NEW YORK (AP) _ The sister of hostage Terry Anderson says it's ''unthinkable'' that the United States could win widespread Arab support for the Gulf War but fail to gain freedom for Americans imprisoned in Lebanon.

Peggy Say urged President Bush to keep U.S. troops in the Persian Gulf region until American prisoners of war and the hostages are freed.

''My plea now to the administration is: 'Do not leave the Persian Gulf until you wrap your arms around every single POW and bring them home.' And while you're at it, you just grab my brother and the rest of them, too, and let's get this over with,'' she said Thursday while taping the ''Donahue'' show.

''It would just simply be unthinkable to have gone through all of this in the Middle East and be unable to get six hostages out,'' Mrs. Say said after taping the show. ''They're going to do it this time. I'm sure of it.

''If there is reconciliation, if the hostages' release plays even a tiny part in reconciliation with Iran, reconciliation with Syria, an end to the chaos in Lebanon, I will not begrudge one single day of Terry's captivity - and neither would he. Let it mean something,'' she said.

The U.S.-led coalition against Iraq includes Syria, the major power broker in Lebanon. Iran is neutral in the war.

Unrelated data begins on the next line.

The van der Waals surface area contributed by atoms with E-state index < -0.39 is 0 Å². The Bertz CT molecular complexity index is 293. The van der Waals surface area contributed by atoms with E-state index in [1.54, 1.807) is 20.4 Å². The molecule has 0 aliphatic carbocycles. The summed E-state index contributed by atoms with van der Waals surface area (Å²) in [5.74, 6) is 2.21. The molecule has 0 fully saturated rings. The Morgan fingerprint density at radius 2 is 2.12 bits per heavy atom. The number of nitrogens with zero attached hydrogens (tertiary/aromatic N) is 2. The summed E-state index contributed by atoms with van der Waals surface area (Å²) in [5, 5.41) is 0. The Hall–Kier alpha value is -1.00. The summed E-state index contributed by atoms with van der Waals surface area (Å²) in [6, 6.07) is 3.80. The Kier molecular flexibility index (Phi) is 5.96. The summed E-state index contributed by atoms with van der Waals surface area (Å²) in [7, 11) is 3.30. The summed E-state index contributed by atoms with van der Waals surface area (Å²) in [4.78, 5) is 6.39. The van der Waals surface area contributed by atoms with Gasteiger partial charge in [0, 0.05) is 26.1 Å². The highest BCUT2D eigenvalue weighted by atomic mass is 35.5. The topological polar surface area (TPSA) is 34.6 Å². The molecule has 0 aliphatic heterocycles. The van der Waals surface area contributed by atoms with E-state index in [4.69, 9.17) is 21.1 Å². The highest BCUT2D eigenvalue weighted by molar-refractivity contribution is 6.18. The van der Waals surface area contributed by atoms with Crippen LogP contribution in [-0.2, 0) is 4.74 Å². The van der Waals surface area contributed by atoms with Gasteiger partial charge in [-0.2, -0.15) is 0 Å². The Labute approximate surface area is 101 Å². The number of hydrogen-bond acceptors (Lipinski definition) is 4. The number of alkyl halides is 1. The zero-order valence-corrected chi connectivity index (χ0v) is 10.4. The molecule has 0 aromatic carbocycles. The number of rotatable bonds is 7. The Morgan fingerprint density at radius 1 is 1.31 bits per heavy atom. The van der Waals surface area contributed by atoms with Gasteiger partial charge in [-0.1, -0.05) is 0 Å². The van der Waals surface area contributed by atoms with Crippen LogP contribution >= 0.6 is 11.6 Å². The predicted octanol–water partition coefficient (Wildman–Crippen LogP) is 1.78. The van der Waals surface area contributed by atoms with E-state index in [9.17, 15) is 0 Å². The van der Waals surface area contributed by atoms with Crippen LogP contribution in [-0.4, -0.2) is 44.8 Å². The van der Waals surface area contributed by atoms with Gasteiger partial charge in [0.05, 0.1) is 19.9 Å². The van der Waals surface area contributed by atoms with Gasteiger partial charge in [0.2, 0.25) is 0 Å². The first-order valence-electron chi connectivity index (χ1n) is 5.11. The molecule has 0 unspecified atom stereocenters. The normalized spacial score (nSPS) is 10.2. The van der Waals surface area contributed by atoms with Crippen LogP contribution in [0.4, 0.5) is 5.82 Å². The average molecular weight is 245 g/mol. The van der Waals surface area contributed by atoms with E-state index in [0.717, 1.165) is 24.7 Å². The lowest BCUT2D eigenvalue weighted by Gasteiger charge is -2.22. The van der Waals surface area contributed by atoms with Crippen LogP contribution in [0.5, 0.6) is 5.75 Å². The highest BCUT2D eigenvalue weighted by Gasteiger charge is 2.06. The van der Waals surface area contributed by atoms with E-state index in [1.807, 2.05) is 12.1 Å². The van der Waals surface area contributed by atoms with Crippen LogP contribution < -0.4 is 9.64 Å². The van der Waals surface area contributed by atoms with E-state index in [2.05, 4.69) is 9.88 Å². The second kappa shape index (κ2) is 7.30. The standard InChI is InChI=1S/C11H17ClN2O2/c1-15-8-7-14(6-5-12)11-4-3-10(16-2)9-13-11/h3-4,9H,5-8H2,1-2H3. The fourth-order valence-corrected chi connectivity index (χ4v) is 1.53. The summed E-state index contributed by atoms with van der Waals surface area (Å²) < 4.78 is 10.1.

Say appeared on Phil Donahue's talk show with Alice Bonar and Junius Hunter, the sister and brother of U.S. Marine Chief Warrant Officer Guy Hunter, a prisoner of war; Leo Rathbun, the father of Army Spc. Melissa Rathbun-Nealy, listed as missing in action; and Carmella La Spada, founder of No Greater Love, a group that aids such families.

Anderson, 43, the chief Middle East correspondent for The Associated Press, was kidnapped in Beirut on March 16, 1985. He is the longest held of six American hostages.

''I've been told the captors want it over with. Their demands have been met. Walk away,'' said Mrs. Say, who has frequent contact with the State Department.

Iraq's invasion of Kuwait Aug. 2 reportedly led to the release or escape of a group of Shiite prisoners in Kuwait whose freedom had been a key demand of Anderson's captors.

''Their Kuwaiti jailers freed them,'' Mrs. Say said. ''We've had that confirmed by the State Department. Right or wrong, those men are free and my brother is not.''

She said some of the prisoners returned to Lebanon and the rest fought in the Kuwaiti underground ''because they were enemies of the Iraqi regime.''

The prisoners were jailed in Kuwait for terrorist activities and are thought to be relatives of members of the group holding Anderson.

Mrs. Say called President Hashemi Rafsanjani of Iran the key to the hostages' release. Iran has clout with Shiite Moslems holding Anderson and the others.